The First Six Months – An Educational Series (What to Expect if Your Baby is One Month Old)

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One Month Old | Your Baby’s First Month | Part One of Six

For the past ten months (yes, a 40 week pregnancy is actually ten months!), you thought you had been preparing. You may have read all the books, all the articles, asked all your friends and gotten all the supplies you thought you might need, only to find yourself feeling lost in a new world the first month of parenthood. Don’t worry, you still got this. Let’s go over life as a new mom or dad in the first month.

Second that Emotion Baby!

The moment your baby is born and “pops the bubble” so to speak, it’s on! Your emotions and physical activities are now split between the ones you feel and the things you need to the feelings your baby feels and the things they need. The duality makes life challenging in the first month, but with a little patience and listening, you can get into a routine that works for everyone.

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Until then, you might want to cry just like your baby is at times (that’s ok!). Or, you may feel overwhelmed at times or down on yourself. You might also feel like Super Mom, then make a biiiiig “boo boo” (in your eyes), bringing you right back to where you were before emotionally. Ride the rollercoaster, but don’t think about it too much. Whatever comes more natural to you in your actions is probably mother nature communicating with you through your own maternal instincts. Listen. You’re instincts are usually spot-on! Go with them!

Your Baby’s Development During the First Four Weeks

When your baby experiences the real world for the first time, it’s the beginning of a miraculous journey for everyone involved. Up until that moment, your baby was cushioned and protected from the outside, yet to interact with anyone besides their mother and hear the distant, muffled voices of other loved ones. Now, they are experiencing open spaces, sounds, and feels. Yikes! The first six months are messy, wonderful and adventurous, but at times things can get a little scary as well. Luckily, parents have been sharing their wisdom through the ages and we’re fortunate enough to have a general idea of what to expect.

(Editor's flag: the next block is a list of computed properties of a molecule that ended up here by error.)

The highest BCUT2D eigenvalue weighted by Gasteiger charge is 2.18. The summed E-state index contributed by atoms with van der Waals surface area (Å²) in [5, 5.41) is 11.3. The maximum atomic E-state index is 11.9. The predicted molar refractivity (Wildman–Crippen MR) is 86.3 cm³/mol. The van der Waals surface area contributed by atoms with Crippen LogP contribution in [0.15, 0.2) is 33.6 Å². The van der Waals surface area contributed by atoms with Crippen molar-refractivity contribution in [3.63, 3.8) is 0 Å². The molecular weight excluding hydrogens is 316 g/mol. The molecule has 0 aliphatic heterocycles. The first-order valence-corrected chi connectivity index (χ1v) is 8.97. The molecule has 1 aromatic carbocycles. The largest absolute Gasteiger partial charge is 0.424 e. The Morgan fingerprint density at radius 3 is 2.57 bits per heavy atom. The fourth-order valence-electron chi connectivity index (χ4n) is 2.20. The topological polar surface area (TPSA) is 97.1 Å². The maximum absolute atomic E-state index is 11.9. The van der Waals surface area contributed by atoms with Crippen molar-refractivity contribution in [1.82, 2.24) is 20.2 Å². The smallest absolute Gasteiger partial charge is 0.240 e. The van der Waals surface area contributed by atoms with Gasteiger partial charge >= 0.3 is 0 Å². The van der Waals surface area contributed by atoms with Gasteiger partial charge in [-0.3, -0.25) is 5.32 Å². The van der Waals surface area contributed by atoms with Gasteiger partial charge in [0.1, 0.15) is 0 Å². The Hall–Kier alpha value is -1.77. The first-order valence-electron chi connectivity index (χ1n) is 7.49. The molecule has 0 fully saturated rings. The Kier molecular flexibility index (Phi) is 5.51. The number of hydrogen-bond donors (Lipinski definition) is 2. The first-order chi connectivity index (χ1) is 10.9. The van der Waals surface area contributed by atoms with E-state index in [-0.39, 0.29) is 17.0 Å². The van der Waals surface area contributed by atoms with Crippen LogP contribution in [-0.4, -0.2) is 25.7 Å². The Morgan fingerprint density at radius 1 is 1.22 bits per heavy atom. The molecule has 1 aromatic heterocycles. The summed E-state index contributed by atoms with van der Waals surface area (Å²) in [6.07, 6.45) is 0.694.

Newborns are amazing. And, they are quite a contradiction! How do they smell so sweet and feel so soft, yet can excrete gooey, messy (gross?) substances and puke and pee and poop all over you all in the same breath? Newborns are so innocent and inspiring, unaffected by the elements in the world, curious of the world with their wide and wandering eyes. Newborns are also wet, slimey and smelly at times. Be prepared. Wear layers, bring changes of clothing and just expect to have stains all over you. Don’t worry, no one cares.

The First Month Anatomically

One of the first things new parents learn is the aftercare of the baby’s umbilical stump. The stump generally takes about a week or two to dry up and fall off naturally, but in the meantime it needs to be cleansed and cared for to avoid infection. There’s also the expected spit-up as the baby’s body is learning how to cope with the new milk or formula they’re digesting. Before birth, all of the baby’s nutrients were delivered via the umbilical cord and now that their systems are processing milk for the first time and it takes some getting used to. (Ever turn on a hose at the beginning of summer and see all the gunk come out? Gross image, but similar!).